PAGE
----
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Subject: [AMMO]steel vs copper jackets
Organization: AT&T

In a recent experiment I loaded 2 sets of 4 -  30-06 rounds
where the only difference was one set had 150 gr M1? ball
copper jacketed bullets and the other set had 150 gr steel
jacketed bullets of the same dimensions.  The powder was
45 grains of powder from '42 '06 rounds (loaded to 52 gr)
that looked like 4895.

These were shot from a Garand with a strain gage and showed:

steel   33K psi    2270  ft/sec
copper  36K psi    2300  ft/sec

The steel gave a significantly lower mean pressure (pressures had
about a 5% std deviation.)

The powder gave lower pressures and velocities than LC '69
Garand ammo that is loaded with 44.5 grains of presumably 4895.
These give me around 41K psi usually, but then it was a cold day.(28degF)

I was expecting the steel to give higher pressures due to
the increased engraving force, but it didn't.
Maybe the softer jacketed bullet deforms from pressure before
it hits the rifling and results in a higher engraving force,
or maybe the base pressure is better translated to a normal force
against the bore resulting in more friction for the softer bullet.


Subject: steel vs copper jacketed bullets
Organization: AT&T

Previously I posted a note about finding that old steel jacketed
150 gr 30 cal bullets gave lower pressure loads than those using
identical looking bullets with copper guilding metal jackets.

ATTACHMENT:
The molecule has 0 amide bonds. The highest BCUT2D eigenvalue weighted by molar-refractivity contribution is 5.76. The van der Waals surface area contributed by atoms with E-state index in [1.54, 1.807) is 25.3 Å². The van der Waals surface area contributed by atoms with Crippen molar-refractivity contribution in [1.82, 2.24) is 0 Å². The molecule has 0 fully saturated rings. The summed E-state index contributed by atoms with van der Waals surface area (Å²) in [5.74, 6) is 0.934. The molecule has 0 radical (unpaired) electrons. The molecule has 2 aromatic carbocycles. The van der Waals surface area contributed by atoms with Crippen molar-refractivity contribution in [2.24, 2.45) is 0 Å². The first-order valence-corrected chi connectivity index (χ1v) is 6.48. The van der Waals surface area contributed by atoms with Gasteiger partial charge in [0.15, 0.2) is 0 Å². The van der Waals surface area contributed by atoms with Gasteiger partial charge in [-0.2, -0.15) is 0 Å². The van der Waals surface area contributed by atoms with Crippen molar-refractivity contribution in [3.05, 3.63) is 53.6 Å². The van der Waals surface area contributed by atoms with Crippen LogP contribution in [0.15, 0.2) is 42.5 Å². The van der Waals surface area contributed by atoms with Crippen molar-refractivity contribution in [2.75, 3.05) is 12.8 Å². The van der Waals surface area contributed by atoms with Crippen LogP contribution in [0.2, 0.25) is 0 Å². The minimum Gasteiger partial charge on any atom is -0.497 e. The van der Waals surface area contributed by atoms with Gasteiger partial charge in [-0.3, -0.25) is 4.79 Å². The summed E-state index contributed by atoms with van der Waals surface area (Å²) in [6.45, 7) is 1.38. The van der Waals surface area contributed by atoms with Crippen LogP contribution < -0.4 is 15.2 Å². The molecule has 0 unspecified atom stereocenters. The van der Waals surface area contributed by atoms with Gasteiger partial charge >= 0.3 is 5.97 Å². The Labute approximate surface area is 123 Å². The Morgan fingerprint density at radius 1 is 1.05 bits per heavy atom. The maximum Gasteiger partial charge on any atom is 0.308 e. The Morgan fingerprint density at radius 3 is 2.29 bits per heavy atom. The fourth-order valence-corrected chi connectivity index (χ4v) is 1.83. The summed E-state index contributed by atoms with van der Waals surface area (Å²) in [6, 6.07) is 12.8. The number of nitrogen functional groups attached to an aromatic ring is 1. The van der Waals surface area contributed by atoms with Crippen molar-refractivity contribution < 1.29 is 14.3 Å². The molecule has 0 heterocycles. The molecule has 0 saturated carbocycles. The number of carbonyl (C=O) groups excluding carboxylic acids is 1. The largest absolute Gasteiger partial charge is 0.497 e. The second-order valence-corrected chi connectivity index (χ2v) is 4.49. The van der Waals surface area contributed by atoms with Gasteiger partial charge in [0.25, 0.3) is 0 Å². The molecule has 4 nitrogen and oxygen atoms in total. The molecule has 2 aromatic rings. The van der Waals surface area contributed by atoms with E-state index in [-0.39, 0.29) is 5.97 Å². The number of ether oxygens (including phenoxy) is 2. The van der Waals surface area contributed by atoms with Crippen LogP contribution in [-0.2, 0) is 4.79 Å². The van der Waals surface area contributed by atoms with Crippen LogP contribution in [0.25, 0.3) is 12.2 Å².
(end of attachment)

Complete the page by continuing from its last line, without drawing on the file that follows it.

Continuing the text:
I assumed the steel jacketed bullets would be harder and had to
stretch to think of why they would not have produced higher pressures
given they would take more force to engrave into the rifling.

I happen to have come upon a hardness tester and measured the hardness
of both bullets and found that the steel jacketed ones were actually
softer which would logically account for why they gave lower pressures.
The hardness measurements sometimes varied with the penetrator
pressure used with the hardness tester since at higher pressures
the jacket gave way over the underlying soft lead.
The steel bullet had a hardness of 105 brinell at 15 kg force
and 66 at 30 kg.  The copper jacketed showed 135 at 15 kg decreasing
to 100 at 45kg.  A 1942 150 gr ball from a 30-06 military round
gave a hardness of 130 brinell that held up at 45 kg indicating
it probably had a thicker jacket or harder core.

type	15 kg	30kg	45kg

steel	105	66
Cu	135	125	100
'42 Cu	130	127	130


From: (Steven R Faber +1 708 979 3147)
Subject: Re: Stability of Military Rifles (was: Re: Japanese World War

In article <3cj490$>,
K. Karcich <> wrote:
#In <> (John Ongtooguk) writes:
##K. Karcich ( wrote: